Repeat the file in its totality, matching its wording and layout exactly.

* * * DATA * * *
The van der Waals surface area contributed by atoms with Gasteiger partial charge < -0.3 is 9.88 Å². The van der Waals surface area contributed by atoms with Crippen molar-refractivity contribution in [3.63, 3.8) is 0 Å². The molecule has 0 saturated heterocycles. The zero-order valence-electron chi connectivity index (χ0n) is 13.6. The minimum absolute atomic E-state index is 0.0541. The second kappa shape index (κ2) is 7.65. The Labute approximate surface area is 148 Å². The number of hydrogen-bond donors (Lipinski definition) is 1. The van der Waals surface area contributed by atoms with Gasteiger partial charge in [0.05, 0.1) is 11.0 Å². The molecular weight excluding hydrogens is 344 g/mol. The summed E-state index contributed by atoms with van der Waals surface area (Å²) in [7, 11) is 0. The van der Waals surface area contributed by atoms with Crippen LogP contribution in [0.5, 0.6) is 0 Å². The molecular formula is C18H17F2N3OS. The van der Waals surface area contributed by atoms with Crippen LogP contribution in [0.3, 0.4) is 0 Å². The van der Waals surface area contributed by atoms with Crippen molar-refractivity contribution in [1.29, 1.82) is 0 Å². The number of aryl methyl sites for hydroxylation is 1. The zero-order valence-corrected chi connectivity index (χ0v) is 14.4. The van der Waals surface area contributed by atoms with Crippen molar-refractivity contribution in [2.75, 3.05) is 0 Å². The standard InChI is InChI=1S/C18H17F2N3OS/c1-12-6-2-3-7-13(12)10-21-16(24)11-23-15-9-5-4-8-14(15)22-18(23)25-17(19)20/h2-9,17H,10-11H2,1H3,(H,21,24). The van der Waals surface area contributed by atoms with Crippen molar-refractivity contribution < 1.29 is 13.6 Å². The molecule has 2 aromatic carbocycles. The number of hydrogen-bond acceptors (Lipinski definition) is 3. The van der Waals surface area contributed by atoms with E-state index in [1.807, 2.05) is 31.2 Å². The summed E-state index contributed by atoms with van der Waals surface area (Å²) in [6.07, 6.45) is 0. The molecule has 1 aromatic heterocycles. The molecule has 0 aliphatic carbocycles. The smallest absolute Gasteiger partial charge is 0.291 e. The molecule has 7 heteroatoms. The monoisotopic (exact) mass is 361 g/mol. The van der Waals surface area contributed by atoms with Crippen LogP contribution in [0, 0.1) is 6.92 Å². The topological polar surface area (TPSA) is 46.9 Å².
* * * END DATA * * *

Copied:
The van der Waals surface area contributed by atoms with Gasteiger partial charge < -0.3 is 9.88 Å². The van der Waals surface area contributed by atoms with Crippen molar-refractivity contribution in [3.63, 3.8) is 0 Å². The molecule has 0 saturated heterocycles. The zero-order valence-electron chi connectivity index (χ0n) is 13.6. The minimum absolute atomic E-state index is 0.0541. The second kappa shape index (κ2) is 7.65. The Labute approximate surface area is 148 Å². The number of hydrogen-bond donors (Lipinski definition) is 1. The van der Waals surface area contributed by atoms with Gasteiger partial charge in [0.05, 0.1) is 11.0 Å². The molecular weight excluding hydrogens is 344 g/mol. The summed E-state index contributed by atoms with van der Waals surface area (Å²) in [7, 11) is 0. The van der Waals surface area contributed by atoms with Crippen LogP contribution in [0.5, 0.6) is 0 Å². The molecular formula is C18H17F2N3OS. The van der Waals surface area contributed by atoms with Crippen LogP contribution in [0.3, 0.4) is 0 Å². The van der Waals surface area contributed by atoms with Crippen molar-refractivity contribution in [1.29, 1.82) is 0 Å². The number of aryl methyl sites for hydroxylation is 1. The zero-order valence-corrected chi connectivity index (χ0v) is 14.4. The van der Waals surface area contributed by atoms with Crippen molar-refractivity contribution in [2.75, 3.05) is 0 Å². The standard InChI is InChI=1S/C18H17F2N3OS/c1-12-6-2-3-7-13(12)10-21-16(24)11-23-15-9-5-4-8-14(15)22-18(23)25-17(19)20/h2-9,17H,10-11H2,1H3,(H,21,24). The van der Waals surface area contributed by atoms with Crippen molar-refractivity contribution < 1.29 is 13.6 Å². The molecule has 2 aromatic carbocycles. The number of hydrogen-bond acceptors (Lipinski definition) is 3. The van der Waals surface area contributed by atoms with E-state index in [1.807, 2.05) is 31.2 Å². The summed E-state index contributed by atoms with van der Waals surface area (Å²) in [6.07, 6.45) is 0. The molecule has 1 aromatic heterocycles. The molecule has 0 aliphatic carbocycles. The smallest absolute Gasteiger partial charge is 0.291 e. The molecule has 7 heteroatoms. The monoisotopic (exact) mass is 361 g/mol. The van der Waals surface area contributed by atoms with Crippen LogP contribution in [0, 0.1) is 6.92 Å². The topological polar surface area (TPSA) is 46.9 Å².